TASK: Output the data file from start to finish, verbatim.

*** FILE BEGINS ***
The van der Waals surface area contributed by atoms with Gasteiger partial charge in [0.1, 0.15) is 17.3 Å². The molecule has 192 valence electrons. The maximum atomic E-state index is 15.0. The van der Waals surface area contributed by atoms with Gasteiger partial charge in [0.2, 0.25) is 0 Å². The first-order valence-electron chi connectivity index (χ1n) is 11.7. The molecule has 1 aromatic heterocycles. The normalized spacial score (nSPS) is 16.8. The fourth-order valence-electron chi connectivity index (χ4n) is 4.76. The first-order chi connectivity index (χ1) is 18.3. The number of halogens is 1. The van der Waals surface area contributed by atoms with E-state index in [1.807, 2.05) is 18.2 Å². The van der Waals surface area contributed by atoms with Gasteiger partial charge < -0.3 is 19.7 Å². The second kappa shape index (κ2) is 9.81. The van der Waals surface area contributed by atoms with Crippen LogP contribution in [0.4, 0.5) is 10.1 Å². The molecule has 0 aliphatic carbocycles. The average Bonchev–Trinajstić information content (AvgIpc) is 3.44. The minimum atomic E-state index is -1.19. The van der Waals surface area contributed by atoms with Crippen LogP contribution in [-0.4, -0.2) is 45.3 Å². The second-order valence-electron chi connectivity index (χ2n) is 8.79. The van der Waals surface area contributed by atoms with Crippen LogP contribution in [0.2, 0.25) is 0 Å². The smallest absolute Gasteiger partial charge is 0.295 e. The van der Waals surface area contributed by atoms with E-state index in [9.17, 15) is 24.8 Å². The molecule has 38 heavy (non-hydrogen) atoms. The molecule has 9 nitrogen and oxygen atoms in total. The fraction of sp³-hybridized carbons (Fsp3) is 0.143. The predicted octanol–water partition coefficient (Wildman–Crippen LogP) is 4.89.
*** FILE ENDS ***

The van der Waals surface area contributed by atoms with Gasteiger partial charge in [0.1, 0.15) is 17.3 Å². The molecule has 192 valence electrons. The maximum atomic E-state index is 15.0. The van der Waals surface area contributed by atoms with Gasteiger partial charge in [0.2, 0.25) is 0 Å². The first-order valence-electron chi connectivity index (χ1n) is 11.7. The molecule has 1 aromatic heterocycles. The normalized spacial score (nSPS) is 16.8. The fourth-order valence-electron chi connectivity index (χ4n) is 4.76. The first-order chi connectivity index (χ1) is 18.3. The number of halogens is 1. The van der Waals surface area contributed by atoms with E-state index in [1.807, 2.05) is 18.2 Å². The van der Waals surface area contributed by atoms with Gasteiger partial charge < -0.3 is 19.7 Å². The second kappa shape index (κ2) is 9.81. The van der Waals surface area contributed by atoms with Crippen LogP contribution in [0.4, 0.5) is 10.1 Å². The molecule has 0 aliphatic carbocycles. The average Bonchev–Trinajstić information content (AvgIpc) is 3.44. The minimum atomic E-state index is -1.19. The van der Waals surface area contributed by atoms with Crippen LogP contribution in [-0.4, -0.2) is 45.3 Å². The second-order valence-electron chi connectivity index (χ2n) is 8.79. The van der Waals surface area contributed by atoms with Crippen LogP contribution in [0.2, 0.25) is 0 Å². The smallest absolute Gasteiger partial charge is 0.295 e. The van der Waals surface area contributed by atoms with E-state index in [9.17, 15) is 24.8 Å². The molecule has 38 heavy (non-hydrogen) atoms. The molecule has 9 nitrogen and oxygen atoms in total. The fraction of sp³-hybridized carbons (Fsp3) is 0.143. The predicted octanol–water partition coefficient (Wildman–Crippen LogP) is 4.89.